“Our researchers are at the forefront of discovery and innovation, and the new CRCs will reinforce the impact of their work in Canada and beyond,” says Sylvain Charbonneau, vice-president, research and innovation. “These three research programs hold great potential for addressing key health challenges while promoting sustainable industry.”
Professor Armen Saghatelyan, Canada Research Chair in Postnatal Neurogenesis
Faculty of Medicine, Department of Cellular and Molecular Medicine
The discovery of neural stem cells in the brain has opened up exciting possibilities for using the organ’s natural regenerative ability to treat neurodegenerative diseases and brain trauma. But to make stem cell-based therapies a reality, we must understand the complex mechanisms that regulate neural stem cell activity, and the ways new neurons integrate into existing neural networks.
Professor Armen Saghatelyan’s research program will study the natural process of neuron replacement in the olfactory system of rodents to identify the developmental changes underlying rare neurodevelopmental disorders.
This research will not only advance our understanding of the brain’s ability to regenerate but also pave the way for strategies to diagnose and treat some of the most devastating neurodevelopmental disorders.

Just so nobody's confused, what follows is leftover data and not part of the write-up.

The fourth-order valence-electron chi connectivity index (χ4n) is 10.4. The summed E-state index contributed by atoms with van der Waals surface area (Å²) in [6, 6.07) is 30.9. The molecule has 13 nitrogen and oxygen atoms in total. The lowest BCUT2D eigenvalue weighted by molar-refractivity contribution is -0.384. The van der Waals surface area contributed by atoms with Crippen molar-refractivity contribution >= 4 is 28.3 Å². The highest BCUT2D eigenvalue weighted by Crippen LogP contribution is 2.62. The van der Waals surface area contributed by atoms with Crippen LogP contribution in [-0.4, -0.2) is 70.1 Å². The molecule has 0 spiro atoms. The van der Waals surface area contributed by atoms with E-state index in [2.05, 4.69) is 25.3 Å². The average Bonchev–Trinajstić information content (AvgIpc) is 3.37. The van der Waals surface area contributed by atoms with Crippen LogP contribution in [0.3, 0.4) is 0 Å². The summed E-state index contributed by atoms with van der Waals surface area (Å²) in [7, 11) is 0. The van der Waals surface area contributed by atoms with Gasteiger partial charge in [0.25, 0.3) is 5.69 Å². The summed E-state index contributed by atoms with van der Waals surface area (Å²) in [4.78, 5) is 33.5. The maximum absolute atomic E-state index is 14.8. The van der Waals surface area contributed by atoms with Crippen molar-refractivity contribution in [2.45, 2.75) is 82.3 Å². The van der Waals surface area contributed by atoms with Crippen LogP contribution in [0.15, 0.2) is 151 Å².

Professor Zakia Djaoud, Canada Research Chair in Virus-Host Interactions
Faculty of Medicine, Department of Biochemistry, Microbiology and Immunology
Dr. Zakia Djaoud is looking to understand how immune cells known as Gamma delta (γδ) T cells can control herpesviruses and cancer cells. Her research focuses on how genetics and patients’ immunological history affect the impact of such cells in combating these diseases.
Her earlier work has shown the potential for γδ T cells to counter the cancer-promoting Epstein-Barr virus, as well as regulate natural killer cells. Her goal now is to enhance γδ T cell-based therapies for herpesvirus-mediated diseases and cancer.
She will investigate the γδ T cell repertoire and explore the function of certain surface proteins in γδ T cell immunity against herpesviruses. She will also assess the repopulation of these cells in patients with cancer and herpesvirus infections after they’ve undergone hematopoietic stem cell transplantation. This research could lead to promising outcomes in health care and patient well-being across the globe.
Professor Adam Damry, Canada Research Chair in Synthetic Biology
Faculty of Science, Department of Chemistry and Biomolecular Sciences
Professor Adam Damry’s research aims to improve our understanding of how proteins interact with solid surfaces. These interactions are crucial to various applications, including sustainable plastic recycling and the development of biomedical devices.
By using cutting-edge methods in synthetic biology, Damry and his team will create protein-based tools to sustainably degrade and recycle highly-polluting waste plastics. They will also contribute to cleaner bioindustrial processes and enable the design of novel diagnostic biomedical devices.
This work will advance our understanding of proteins, enabling us to harness these natural workhorses for societal and technological development. It will also support the creation of industrial and medical tools, with the goal of protecting Canadians’ well-being and contributing to a healthier environment and society.